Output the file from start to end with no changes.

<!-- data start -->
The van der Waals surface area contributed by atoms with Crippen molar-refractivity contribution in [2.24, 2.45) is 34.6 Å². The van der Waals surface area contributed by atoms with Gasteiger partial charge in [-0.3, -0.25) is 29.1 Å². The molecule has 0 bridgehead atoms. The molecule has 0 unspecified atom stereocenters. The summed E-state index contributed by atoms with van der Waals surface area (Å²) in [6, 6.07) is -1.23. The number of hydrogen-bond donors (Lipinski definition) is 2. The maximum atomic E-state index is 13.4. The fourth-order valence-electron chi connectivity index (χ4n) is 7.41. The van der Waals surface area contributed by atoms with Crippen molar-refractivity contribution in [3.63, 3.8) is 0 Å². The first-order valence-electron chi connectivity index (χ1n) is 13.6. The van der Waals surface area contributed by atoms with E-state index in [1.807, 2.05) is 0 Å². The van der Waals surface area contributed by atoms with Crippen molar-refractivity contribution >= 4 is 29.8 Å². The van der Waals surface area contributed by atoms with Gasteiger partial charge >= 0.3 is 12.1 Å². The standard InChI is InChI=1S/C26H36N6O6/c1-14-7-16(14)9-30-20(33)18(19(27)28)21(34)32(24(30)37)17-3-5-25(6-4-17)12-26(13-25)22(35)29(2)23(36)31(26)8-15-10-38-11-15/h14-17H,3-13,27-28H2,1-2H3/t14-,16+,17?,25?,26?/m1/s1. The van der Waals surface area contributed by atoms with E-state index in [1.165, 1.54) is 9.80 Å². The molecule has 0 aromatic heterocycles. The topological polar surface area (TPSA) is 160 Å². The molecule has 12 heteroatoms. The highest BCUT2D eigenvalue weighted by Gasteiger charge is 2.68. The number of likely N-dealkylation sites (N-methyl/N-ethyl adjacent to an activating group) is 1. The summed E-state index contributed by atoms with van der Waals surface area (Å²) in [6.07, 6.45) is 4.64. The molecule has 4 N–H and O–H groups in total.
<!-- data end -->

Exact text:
The van der Waals surface area contributed by atoms with Crippen molar-refractivity contribution in [2.24, 2.45) is 34.6 Å². The van der Waals surface area contributed by atoms with Gasteiger partial charge in [-0.3, -0.25) is 29.1 Å². The molecule has 0 bridgehead atoms. The molecule has 0 unspecified atom stereocenters. The summed E-state index contributed by atoms with van der Waals surface area (Å²) in [6, 6.07) is -1.23. The number of hydrogen-bond donors (Lipinski definition) is 2. The maximum atomic E-state index is 13.4. The fourth-order valence-electron chi connectivity index (χ4n) is 7.41. The van der Waals surface area contributed by atoms with Crippen molar-refractivity contribution in [3.63, 3.8) is 0 Å². The first-order valence-electron chi connectivity index (χ1n) is 13.6. The van der Waals surface area contributed by atoms with E-state index in [1.807, 2.05) is 0 Å². The van der Waals surface area contributed by atoms with Crippen molar-refractivity contribution >= 4 is 29.8 Å². The van der Waals surface area contributed by atoms with Gasteiger partial charge >= 0.3 is 12.1 Å². The standard InChI is InChI=1S/C26H36N6O6/c1-14-7-16(14)9-30-20(33)18(19(27)28)21(34)32(24(30)37)17-3-5-25(6-4-17)12-26(13-25)22(35)29(2)23(36)31(26)8-15-10-38-11-15/h14-17H,3-13,27-28H2,1-2H3/t14-,16+,17?,25?,26?/m1/s1. The van der Waals surface area contributed by atoms with E-state index in [1.165, 1.54) is 9.80 Å². The molecule has 0 aromatic heterocycles. The topological polar surface area (TPSA) is 160 Å². The molecule has 12 heteroatoms. The highest BCUT2D eigenvalue weighted by Gasteiger charge is 2.68. The number of likely N-dealkylation sites (N-methyl/N-ethyl adjacent to an activating group) is 1. The summed E-state index contributed by atoms with van der Waals surface area (Å²) in [6.07, 6.45) is 4.64. The molecule has 4 N–H and O–H groups in total.